WHAT THEY ARE SAYING: Americans Urge Elected Officials To Build On What Is Working, Reject One-Size-Fits-All Health Care
As experts from the non-partisan Congressional Budget Office (CBO) testified on Capitol Hill last week about the dire consequences of a one-size-fits-all Medicare for all system, voices throughout the nation also encouraged elected officials to improve and build on what is working and fix what isn’t, while opposing a one-size-fits-all government-run system that will force Americans to pay more.
The Affordable Care Act had its nine-year anniversary and while the law is not perfect, it laid the foundation for a problem presidents from Roosevelt to Reagan to Bush to Obama have been trying to solve for 85 years. With 2 million Floridians newly insured as a result of ACA, it’s been working for many Florida families. Yet extremists continue to rail against it. Conservatives want it gone, most recently with Trump’s DOJ lawsuit that eliminates the law (without replacement). Liberals want Medicare for All, which also eliminates ACA. Social Security passed in 1935 and was improved many times, including women and minorities in 1950 (15 years later) and adding Medicare in 1965. More of our leaders should invest in improving the ACA’s imperfections, like Rep. Stephanie Murphy is pursuing. We could build on the ACA’s foundation to cover and service even more Floridian families.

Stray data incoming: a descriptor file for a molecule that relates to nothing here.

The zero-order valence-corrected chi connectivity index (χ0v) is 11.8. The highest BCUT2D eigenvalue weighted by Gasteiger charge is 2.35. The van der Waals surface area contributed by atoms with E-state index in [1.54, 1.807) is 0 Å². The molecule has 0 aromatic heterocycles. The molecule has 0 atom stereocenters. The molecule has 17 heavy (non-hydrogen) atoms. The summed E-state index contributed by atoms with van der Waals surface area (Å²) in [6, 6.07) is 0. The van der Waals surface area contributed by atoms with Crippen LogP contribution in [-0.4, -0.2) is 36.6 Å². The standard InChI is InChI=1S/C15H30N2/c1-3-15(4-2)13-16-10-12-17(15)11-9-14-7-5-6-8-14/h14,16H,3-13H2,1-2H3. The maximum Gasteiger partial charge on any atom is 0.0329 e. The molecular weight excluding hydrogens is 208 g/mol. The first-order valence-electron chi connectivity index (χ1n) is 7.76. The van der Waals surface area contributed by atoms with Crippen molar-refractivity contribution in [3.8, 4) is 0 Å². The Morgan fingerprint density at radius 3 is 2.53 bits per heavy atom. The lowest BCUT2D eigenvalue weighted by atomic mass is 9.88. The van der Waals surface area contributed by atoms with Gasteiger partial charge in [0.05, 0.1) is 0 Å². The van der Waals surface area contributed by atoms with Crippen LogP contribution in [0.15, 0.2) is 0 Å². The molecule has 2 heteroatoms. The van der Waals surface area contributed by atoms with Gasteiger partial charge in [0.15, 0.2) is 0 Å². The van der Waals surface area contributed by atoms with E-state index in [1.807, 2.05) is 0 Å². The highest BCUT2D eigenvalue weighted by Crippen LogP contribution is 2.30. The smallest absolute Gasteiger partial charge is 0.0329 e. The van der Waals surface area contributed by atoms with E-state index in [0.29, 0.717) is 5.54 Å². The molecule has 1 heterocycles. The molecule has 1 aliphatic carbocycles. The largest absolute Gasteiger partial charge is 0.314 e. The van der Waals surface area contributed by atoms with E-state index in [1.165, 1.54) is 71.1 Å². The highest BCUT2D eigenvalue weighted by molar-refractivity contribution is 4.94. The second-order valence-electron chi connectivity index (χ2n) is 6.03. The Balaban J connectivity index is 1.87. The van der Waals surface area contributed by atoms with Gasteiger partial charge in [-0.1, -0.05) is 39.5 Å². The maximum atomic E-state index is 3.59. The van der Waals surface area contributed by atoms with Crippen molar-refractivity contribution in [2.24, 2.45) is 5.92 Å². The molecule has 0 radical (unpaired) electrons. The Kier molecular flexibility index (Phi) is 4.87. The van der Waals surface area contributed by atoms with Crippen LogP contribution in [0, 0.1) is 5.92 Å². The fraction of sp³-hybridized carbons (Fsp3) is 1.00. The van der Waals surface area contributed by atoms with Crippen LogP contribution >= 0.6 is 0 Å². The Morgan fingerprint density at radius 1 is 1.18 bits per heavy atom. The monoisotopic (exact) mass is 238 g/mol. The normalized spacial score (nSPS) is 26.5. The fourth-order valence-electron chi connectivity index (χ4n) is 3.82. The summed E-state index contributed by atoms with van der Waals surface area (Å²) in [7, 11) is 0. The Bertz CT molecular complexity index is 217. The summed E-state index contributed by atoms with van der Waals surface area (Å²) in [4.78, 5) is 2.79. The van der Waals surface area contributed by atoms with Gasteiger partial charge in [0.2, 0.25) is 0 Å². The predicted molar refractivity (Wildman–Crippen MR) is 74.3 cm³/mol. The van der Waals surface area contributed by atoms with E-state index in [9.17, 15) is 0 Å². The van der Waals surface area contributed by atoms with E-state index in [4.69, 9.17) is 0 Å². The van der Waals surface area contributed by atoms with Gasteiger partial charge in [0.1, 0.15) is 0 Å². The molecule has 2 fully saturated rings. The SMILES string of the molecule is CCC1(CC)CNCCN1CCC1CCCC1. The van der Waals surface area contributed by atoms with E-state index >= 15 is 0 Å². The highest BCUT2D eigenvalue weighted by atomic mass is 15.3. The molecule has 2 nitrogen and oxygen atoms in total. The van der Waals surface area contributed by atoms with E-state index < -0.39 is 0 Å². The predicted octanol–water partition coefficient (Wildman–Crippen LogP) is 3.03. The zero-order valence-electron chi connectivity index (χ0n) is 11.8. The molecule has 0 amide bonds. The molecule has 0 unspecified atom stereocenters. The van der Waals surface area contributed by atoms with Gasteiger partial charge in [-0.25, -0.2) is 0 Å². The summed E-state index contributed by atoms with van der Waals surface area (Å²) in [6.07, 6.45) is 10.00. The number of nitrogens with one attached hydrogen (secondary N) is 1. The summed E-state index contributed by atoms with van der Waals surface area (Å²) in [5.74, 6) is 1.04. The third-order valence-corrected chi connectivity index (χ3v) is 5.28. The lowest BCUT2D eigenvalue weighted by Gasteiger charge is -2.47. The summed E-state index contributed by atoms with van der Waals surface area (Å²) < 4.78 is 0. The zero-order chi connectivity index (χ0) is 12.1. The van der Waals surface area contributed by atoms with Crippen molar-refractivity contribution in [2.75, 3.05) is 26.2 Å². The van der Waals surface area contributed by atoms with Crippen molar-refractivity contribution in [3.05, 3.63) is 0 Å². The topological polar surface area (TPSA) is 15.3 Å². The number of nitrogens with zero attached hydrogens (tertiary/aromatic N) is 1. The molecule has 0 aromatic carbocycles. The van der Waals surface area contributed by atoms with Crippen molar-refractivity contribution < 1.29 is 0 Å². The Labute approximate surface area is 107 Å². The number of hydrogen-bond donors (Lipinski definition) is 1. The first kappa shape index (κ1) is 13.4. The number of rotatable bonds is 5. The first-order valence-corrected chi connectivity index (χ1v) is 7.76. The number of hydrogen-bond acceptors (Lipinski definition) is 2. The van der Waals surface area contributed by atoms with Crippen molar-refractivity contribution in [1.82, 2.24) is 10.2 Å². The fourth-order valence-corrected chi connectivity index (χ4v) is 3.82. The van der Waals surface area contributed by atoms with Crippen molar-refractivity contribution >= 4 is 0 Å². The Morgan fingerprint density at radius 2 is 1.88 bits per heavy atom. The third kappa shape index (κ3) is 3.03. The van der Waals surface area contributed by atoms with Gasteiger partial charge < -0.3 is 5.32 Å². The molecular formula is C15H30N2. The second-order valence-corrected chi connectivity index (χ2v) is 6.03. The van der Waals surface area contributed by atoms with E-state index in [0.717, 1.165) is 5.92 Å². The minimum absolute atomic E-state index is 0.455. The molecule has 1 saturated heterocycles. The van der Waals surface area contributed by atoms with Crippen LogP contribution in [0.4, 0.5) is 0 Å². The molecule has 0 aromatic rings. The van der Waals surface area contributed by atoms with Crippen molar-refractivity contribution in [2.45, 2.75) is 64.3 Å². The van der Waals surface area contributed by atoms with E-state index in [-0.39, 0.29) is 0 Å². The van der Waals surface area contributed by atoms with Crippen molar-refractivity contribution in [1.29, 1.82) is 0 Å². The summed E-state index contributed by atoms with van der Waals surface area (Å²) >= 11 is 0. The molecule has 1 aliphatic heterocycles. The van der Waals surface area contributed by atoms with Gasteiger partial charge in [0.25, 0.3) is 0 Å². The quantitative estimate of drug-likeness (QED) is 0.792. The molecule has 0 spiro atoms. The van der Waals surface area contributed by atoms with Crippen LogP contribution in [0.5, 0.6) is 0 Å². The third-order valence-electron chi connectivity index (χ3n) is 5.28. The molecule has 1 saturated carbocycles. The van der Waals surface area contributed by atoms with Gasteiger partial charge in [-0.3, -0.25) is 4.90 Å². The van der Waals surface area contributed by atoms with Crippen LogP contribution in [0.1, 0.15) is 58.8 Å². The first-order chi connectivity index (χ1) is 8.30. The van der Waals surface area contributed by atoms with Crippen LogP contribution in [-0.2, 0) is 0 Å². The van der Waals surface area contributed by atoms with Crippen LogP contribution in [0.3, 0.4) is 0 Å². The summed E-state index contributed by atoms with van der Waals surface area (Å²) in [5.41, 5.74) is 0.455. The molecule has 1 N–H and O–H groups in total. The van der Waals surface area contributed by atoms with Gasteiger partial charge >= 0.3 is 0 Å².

What raises the concern of so many of us connected to Connecticut’s insurance industry is the push to enact a “public option” or buy-in program. This would create a government-run health coverage program that would destabilize the private insurance market, hurt Connecticut companies and put us on the path towards a single-payer system.
… The inevitable result is that a “public option” or buy-in plan would be propped up by tax dollars, leading to large new burdens on individuals and businesses. It would use these taxpayer subsidies to undercut private insurance, destabilizing that market. The inevitable result would be a health insurance marketplace dominated by a government plan, or a single-payer system. That means the end to private insurance companies in the state. Under single-payer, consumers would have no choices — they would get what the government gave them. Taxpayers would be responsible for the ever-escalating costs
The national health care debate has continued as more and more candidates enter the presidential field and each is asked to weigh in on ways we need to improve our health care system. These usually include policies such as Medicare for all or a Medicare buy-in option or something else. What is usually missing from these policy discussions is something simpler: Fixing the system we have.
… As a chamber of commerce, we have worked to improve the lives of our members, their employees and their business in any way that we can … We also advocate for policies that will improve their lives. Medicare for all does not do that. It will rip away the health care coverage many businesses offer to their employees. These employees may be happy with their coverage, as most Americans are, but it will be taken from them nonetheless.
This misguided policy will also reduce access to medical care, create a national shortage of physicians, and create long wait times on patient visits. Those factors will simply not improve the lives of our members.
I urge our congressional leaders here in Arizona to work together to create a health care system that improves on what we have instead of tearing it down to create a system with many dangerous unknowns.